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UK prime minister says West ‘must be bolder’ in seizing frozen Russian assets

This image shows UK Prime Minister Rishi Sunak exiting No. 10, Downing Street in London on Sept. 6, 2023. (Photo by AP)

UK Prime Minister Rishi Sunak has said that allied Western countries supporting Ukraine "must be bolder" in seizing frozen Russian assets.

In an op-ed run by The Sunday Times, Sunak called on the Group of Seven (G7) nations to find a “lawful way” to seize more frozen Russian assets and pass the proceeds over to Ukraine's government to aid its forces fighting against Russian troops.

“We must be bolder in hitting the Russian war economy … And we must be bolder in seizing the hundreds of billions of frozen Russian assets,” he insisted.

Allied Western countries began freezing Russian assets shortly after Russia began its special military operation in eastern Ukraine in 2022.

They have gathered about $600 billion in frozen Russian assets and funds; however, efforts to pass the money over to Ukraine have created legal issues, raising concerns over precedent, as well as the future of Ukraine’s economy.

Meanwhile, the Russian government has strongly criticized EU and US plans to seize Russian assets and pass the funds over to Ukraine's military, saying any such illegal actions will be sued in international courts.

"[W]e consider all cases related to blocking, arrest or other withholding of any funds related to state property, private property and mixed property of the Russian Federation abroad to be illegal acts,” Russian government spokesman Dmitry Peskov said in September.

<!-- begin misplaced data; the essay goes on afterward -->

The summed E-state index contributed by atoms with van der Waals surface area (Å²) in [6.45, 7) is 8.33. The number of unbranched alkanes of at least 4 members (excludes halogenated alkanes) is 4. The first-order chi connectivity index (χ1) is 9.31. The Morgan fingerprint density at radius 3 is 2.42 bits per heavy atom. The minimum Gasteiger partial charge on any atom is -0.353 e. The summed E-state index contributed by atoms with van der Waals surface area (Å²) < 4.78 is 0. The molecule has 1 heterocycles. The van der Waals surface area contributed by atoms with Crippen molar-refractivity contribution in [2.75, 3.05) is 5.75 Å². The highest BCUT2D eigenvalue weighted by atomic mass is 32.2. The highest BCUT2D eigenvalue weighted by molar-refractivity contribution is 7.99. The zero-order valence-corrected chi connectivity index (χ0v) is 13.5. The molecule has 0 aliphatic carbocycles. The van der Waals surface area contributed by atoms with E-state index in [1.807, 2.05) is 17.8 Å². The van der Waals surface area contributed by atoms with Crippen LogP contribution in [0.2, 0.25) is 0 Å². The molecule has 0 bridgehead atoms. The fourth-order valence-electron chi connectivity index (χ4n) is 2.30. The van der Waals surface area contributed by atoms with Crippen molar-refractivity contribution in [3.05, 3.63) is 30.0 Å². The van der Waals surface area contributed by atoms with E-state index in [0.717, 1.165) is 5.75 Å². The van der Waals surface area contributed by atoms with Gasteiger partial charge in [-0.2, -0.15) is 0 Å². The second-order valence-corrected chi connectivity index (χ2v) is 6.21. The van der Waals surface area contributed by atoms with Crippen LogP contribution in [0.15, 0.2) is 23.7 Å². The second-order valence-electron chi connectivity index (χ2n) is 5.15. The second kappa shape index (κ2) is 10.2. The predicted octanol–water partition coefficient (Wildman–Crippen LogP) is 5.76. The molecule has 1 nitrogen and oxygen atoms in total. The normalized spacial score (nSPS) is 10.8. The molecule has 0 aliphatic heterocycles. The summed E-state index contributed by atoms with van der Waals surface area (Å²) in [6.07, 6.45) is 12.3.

Meanwhile, Cornell University sanctions expert Nicholas Mulder told Western media last month that the seizure of frozen Russian assets by Western countries and passing the proceeds to Kiev could do damage to Ukraine.

In late December, the European Union reached a tentative agreement to transfer its portion of the global funds, about $216 billion from the Russian central bank, to help the Kiev government.

Also, the US Senate Foreign Relations Committee approved legislation allowing the Government to freeze Russian assets and allocate the proceeds for Kiev.

The legislation, if signed, would mark the first time the US has seized foreign assets of a country it is not at war with. Lawmakers said the Biden administration is supportive of the bill.

“Generally speaking, we are supportive of having domestic legislative authorities that will give us flexibility as we continue to discuss with partners and allies on how best to cease Russia’s aggression in Ukraine and ensure Russia pays for the damage it has caused,” a Biden administration official told The Hill last month.

“We are also engaged in active conversations with our allies and partners, including the [Group of Seven], to ensure we are all coordinated in making Russia pay,” the official added.

So far, at least $500,000 has been transferred from the US to Ukraine, with a first-of-its-kind transfer taking place last week via Estonia. The US Department of Justice said Estonia is receiving the funds first, because “under current authorities, the facts of this case do not allow for a direct transfer to Ukraine.”

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